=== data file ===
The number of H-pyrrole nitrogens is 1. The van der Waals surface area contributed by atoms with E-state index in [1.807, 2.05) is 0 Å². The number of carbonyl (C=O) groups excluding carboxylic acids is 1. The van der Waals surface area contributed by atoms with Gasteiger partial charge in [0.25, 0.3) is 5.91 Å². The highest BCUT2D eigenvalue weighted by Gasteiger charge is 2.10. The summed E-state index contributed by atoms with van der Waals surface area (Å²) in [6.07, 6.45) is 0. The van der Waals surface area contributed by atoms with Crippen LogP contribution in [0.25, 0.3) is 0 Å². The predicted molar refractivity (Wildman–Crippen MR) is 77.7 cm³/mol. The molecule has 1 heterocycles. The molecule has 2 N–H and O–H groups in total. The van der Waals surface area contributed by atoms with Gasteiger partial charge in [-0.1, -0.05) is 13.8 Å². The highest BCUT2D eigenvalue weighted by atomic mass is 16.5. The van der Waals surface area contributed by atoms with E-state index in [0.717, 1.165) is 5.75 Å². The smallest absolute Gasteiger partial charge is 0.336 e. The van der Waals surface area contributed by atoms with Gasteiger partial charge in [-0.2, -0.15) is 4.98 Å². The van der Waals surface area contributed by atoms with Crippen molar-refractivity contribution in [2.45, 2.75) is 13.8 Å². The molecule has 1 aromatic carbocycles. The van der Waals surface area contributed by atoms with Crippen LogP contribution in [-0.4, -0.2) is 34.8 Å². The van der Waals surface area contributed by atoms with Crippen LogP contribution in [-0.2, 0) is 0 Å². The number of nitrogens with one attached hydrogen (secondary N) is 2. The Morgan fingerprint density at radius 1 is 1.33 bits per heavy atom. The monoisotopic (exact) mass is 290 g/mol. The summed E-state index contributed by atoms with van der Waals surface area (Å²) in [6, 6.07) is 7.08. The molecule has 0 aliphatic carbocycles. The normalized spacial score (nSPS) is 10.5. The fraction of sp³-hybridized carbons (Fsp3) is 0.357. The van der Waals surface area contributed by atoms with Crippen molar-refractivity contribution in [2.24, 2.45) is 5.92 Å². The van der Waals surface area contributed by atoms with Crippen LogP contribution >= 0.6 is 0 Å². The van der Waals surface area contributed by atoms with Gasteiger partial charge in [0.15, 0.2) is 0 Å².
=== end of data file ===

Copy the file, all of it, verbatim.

The number of H-pyrrole nitrogens is 1. The van der Waals surface area contributed by atoms with E-state index in [1.807, 2.05) is 0 Å². The number of carbonyl (C=O) groups excluding carboxylic acids is 1. The van der Waals surface area contributed by atoms with Gasteiger partial charge in [0.25, 0.3) is 5.91 Å². The highest BCUT2D eigenvalue weighted by Gasteiger charge is 2.10. The summed E-state index contributed by atoms with van der Waals surface area (Å²) in [6.07, 6.45) is 0. The van der Waals surface area contributed by atoms with Crippen LogP contribution in [0.25, 0.3) is 0 Å². The predicted molar refractivity (Wildman–Crippen MR) is 77.7 cm³/mol. The molecule has 1 heterocycles. The molecule has 2 N–H and O–H groups in total. The van der Waals surface area contributed by atoms with Gasteiger partial charge in [-0.1, -0.05) is 13.8 Å². The highest BCUT2D eigenvalue weighted by atomic mass is 16.5. The van der Waals surface area contributed by atoms with E-state index in [0.717, 1.165) is 5.75 Å². The smallest absolute Gasteiger partial charge is 0.336 e. The van der Waals surface area contributed by atoms with Gasteiger partial charge in [-0.2, -0.15) is 4.98 Å². The van der Waals surface area contributed by atoms with Crippen molar-refractivity contribution in [2.45, 2.75) is 13.8 Å². The molecule has 1 aromatic carbocycles. The van der Waals surface area contributed by atoms with Crippen LogP contribution in [-0.4, -0.2) is 34.8 Å². The van der Waals surface area contributed by atoms with Crippen LogP contribution in [-0.2, 0) is 0 Å². The number of nitrogens with one attached hydrogen (secondary N) is 2. The Morgan fingerprint density at radius 1 is 1.33 bits per heavy atom. The monoisotopic (exact) mass is 290 g/mol. The summed E-state index contributed by atoms with van der Waals surface area (Å²) in [6, 6.07) is 7.08. The molecule has 0 aliphatic carbocycles. The normalized spacial score (nSPS) is 10.5. The fraction of sp³-hybridized carbons (Fsp3) is 0.357. The van der Waals surface area contributed by atoms with Crippen molar-refractivity contribution in [2.24, 2.45) is 5.92 Å². The van der Waals surface area contributed by atoms with Crippen LogP contribution >= 0.6 is 0 Å². The van der Waals surface area contributed by atoms with Gasteiger partial charge in [0.15, 0.2) is 0 Å².